The OxyMask™ development and performance in healthy volunteers
James E Paul1, Horia Hangan2, Julius Hajgato3
1Department of Anesthesia, McMaster University, Hamilton, ON, Canada; 2Faculty of Engineering, The University of Western Ontario, London, ON, Canada; 3Southmedic Inc., Barrie, ON, Canada
Background: The OxyMask™ is a unique, open-style, oxygen mask that was originally developed in 2005. The original mask was modified, using computational fluid dynamics numerical simulations, with the goal of allowing it to produce a wider range of FiO2. This analysis was used to guide the modification of the mask shell and the location for the oxygen diffuser.
Methods: The new OxyMask was attached to 10 healthy subjects and used to deliver escalating levels of oxygen (1.5, 2, 2.5, 3, 5, 10, 15, 20, 25 and 30 LPM) for 90 seconds at each level and the resulting FiO2 was recorded (at the lips) from 5 consecutive measurements at each oxygen flow rate.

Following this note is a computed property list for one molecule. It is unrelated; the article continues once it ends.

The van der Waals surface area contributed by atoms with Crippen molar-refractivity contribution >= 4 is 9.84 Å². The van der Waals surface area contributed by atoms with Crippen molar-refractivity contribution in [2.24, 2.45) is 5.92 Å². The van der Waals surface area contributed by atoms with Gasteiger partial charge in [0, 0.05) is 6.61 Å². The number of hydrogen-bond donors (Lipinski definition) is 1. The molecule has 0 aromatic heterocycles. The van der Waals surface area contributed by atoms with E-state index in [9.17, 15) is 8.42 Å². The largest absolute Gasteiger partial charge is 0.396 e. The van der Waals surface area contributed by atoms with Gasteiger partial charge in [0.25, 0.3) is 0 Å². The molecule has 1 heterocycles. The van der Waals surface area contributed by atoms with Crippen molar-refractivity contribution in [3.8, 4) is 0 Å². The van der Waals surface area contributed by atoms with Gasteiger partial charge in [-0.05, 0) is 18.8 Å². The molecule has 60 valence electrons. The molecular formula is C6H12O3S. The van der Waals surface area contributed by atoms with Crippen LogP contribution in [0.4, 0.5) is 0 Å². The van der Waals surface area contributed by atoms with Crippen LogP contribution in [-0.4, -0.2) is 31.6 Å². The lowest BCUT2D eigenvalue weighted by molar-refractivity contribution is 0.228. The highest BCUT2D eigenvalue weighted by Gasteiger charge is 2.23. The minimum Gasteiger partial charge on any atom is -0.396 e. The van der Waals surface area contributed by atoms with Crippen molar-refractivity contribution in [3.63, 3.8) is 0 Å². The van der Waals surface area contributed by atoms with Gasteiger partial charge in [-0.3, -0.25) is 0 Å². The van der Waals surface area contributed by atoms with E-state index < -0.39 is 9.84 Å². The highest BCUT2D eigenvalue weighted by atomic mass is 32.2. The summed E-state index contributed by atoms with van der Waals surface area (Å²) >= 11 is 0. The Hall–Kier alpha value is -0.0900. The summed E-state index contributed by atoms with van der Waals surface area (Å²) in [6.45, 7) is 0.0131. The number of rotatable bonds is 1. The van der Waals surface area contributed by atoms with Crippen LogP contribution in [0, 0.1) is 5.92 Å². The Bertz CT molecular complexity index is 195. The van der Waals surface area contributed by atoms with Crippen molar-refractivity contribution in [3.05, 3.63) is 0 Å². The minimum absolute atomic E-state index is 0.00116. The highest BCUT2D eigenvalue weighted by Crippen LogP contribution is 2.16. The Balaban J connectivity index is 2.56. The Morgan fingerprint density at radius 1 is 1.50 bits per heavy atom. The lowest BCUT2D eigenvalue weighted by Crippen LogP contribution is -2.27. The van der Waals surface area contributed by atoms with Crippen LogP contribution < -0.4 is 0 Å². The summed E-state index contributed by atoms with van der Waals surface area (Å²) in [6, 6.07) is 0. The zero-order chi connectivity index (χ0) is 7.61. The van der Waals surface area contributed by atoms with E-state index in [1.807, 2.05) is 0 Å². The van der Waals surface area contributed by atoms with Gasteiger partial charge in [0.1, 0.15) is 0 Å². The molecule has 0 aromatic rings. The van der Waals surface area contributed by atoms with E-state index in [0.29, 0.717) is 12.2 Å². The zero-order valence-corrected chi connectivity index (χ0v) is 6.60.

Results: Mean FiO2 was 25.4% at 1.5 LPM of oxygen, 30.1% at 2 LPM, 36.5% at 2.5 LPM, 41.8% at 3 LPM, 57.6% at 5 LPM, 74.4% at 10 LPM, and 80.1% at 15 LPM. Each FiO2 achieved at these escalating oxygen levels was significantly greater than all the previous levels. The mean FiO2 was 82.8 at 20 LPM, 84.2% at 25 LPM and 84.3% at 30 LPM. All of these values on average were not significantly greater than the FiO2 achieved with 15 LPM. In a few subjects a maximum FiO2 of 90% was reached.
Conclusion: The original OxyMask was successfully modified so that the second generation of the mask can provide a wide range of FiO2, from 25% to 90%, while keeping its unique open design.
Keywords: oxygen, oxygen masks, oxygen therapy, OxyMask™, OxyArm™, clinical trial, computational fluid dynamics (CFD), equipment design, biomedical engineering
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